Tackling inequalities is a political imperative for the European Commission, and President Juncker has placed it high on his political agenda. This is underlined by his commitment to create a Europe with a 'Triple-A Social Rating' and to strengthen the European Social Model through a pillar of social rights.
Inequalities have increased in the last three decades. Combined effects of globalisation, technological changes and tax reforms have led to greater income and wealth disparities - a situation which has been compounded by the economic crisis.
Scientific evidence shows that higher levels of inequality are not conducive to economic growth, can have negative implications for macroeconomic stability, and can potentially lead to higher social conflict. For example, while reasons behind radicalisation trends are multifarious and complex, they include growing inequalities and the absence of concrete life perspectives for younger populations in Europe. Rising inequalities also impact negatively on democratic, social and political participation and inclusion. The goal of reducing inequality includes addressing inequalities in the education system.
Social Sciences and Humanities research inform and feed into policy making at European level.
Young people coping with inequalities - between fatalism, frustration and innovationJune 2015 713 KB
Citizen-centred reforms offer the best route to success. The findings of the FP7 funded project CoCops clearly point towards this conclusion.September 2014 441 KB | November 2013 687 KB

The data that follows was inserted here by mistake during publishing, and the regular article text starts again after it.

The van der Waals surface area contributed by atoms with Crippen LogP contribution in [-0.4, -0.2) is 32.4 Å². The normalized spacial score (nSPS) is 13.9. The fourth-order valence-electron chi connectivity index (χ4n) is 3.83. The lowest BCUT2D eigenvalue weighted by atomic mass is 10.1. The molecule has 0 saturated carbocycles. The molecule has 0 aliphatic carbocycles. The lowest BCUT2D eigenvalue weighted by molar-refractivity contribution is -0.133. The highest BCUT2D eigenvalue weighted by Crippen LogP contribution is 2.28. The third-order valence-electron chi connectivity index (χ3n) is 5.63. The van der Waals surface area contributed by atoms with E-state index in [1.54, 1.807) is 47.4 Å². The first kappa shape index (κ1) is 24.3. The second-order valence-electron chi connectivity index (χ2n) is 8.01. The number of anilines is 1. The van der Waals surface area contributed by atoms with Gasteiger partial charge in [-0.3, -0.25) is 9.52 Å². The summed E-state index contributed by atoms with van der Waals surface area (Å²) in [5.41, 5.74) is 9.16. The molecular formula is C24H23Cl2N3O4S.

The role of public services in reducing poverty and social exclusion is paramount. In order to achieve these goals however, and to cater to the needs of those afflicted, greater efforts towards the integration and better coordination of services are necessary.January 2015 959 KB
How local welfare provision affects the labour market participation of women, and how female employment affects social cohesionApril 2014 483 KB | April 2014 502 KB | February 2013 437 KB
The FP7 project LOCALISE (July 2011 - June 2014) researched how active inclusion measures (combining employment services with ‘flanking’ social services) are organised in practice in six European countries: France, Germany, Italy, Poland, Sweden and the UK.July 2014 526 KB
How young people’s social participation is shaped by the shadows - past, present and future - of totalitarianism and populism in Europe.July 2015 719 KB | February 2013 654 KB
A Comparative Perspective of Lifelong Learning and Inclusion in Education and Work in EuropeJune 2017 323 KB